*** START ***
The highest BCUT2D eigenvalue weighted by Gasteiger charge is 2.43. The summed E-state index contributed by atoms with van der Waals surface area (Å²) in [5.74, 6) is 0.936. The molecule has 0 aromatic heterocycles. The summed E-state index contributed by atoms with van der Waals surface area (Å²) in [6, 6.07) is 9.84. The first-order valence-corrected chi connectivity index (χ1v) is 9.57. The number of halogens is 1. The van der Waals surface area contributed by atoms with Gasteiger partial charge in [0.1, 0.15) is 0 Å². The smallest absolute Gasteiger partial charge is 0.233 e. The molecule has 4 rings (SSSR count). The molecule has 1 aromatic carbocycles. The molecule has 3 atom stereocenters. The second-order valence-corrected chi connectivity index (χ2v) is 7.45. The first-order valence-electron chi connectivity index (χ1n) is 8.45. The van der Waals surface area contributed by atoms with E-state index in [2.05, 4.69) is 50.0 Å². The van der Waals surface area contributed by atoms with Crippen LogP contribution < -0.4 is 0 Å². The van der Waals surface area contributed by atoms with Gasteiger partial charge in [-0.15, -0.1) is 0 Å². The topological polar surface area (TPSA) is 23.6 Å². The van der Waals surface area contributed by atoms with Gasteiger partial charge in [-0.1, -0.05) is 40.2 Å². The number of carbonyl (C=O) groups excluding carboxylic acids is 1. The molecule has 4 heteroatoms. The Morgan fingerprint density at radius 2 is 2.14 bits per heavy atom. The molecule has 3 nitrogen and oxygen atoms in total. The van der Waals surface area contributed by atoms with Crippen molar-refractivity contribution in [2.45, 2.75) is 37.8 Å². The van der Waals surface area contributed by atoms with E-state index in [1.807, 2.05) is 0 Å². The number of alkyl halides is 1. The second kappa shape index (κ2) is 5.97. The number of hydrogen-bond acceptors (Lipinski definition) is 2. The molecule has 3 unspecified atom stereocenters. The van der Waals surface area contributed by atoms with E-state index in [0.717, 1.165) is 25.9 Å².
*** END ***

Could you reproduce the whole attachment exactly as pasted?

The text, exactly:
The highest BCUT2D eigenvalue weighted by Gasteiger charge is 2.43. The summed E-state index contributed by atoms with van der Waals surface area (Å²) in [5.74, 6) is 0.936. The molecule has 0 aromatic heterocycles. The summed E-state index contributed by atoms with van der Waals surface area (Å²) in [6, 6.07) is 9.84. The first-order valence-corrected chi connectivity index (χ1v) is 9.57. The number of halogens is 1. The van der Waals surface area contributed by atoms with Gasteiger partial charge in [0.1, 0.15) is 0 Å². The smallest absolute Gasteiger partial charge is 0.233 e. The molecule has 4 rings (SSSR count). The molecule has 1 aromatic carbocycles. The molecule has 3 atom stereocenters. The second-order valence-corrected chi connectivity index (χ2v) is 7.45. The first-order valence-electron chi connectivity index (χ1n) is 8.45. The van der Waals surface area contributed by atoms with E-state index in [2.05, 4.69) is 50.0 Å². The van der Waals surface area contributed by atoms with Crippen LogP contribution < -0.4 is 0 Å². The van der Waals surface area contributed by atoms with Gasteiger partial charge in [-0.15, -0.1) is 0 Å². The topological polar surface area (TPSA) is 23.6 Å². The van der Waals surface area contributed by atoms with Gasteiger partial charge in [-0.1, -0.05) is 40.2 Å². The number of carbonyl (C=O) groups excluding carboxylic acids is 1. The molecule has 4 heteroatoms. The Morgan fingerprint density at radius 2 is 2.14 bits per heavy atom. The molecule has 3 nitrogen and oxygen atoms in total. The van der Waals surface area contributed by atoms with Crippen molar-refractivity contribution in [2.45, 2.75) is 37.8 Å². The van der Waals surface area contributed by atoms with E-state index in [1.807, 2.05) is 0 Å². The number of alkyl halides is 1. The second kappa shape index (κ2) is 5.97. The number of hydrogen-bond acceptors (Lipinski definition) is 2. The molecule has 3 unspecified atom stereocenters. The van der Waals surface area contributed by atoms with E-state index in [0.717, 1.165) is 25.9 Å².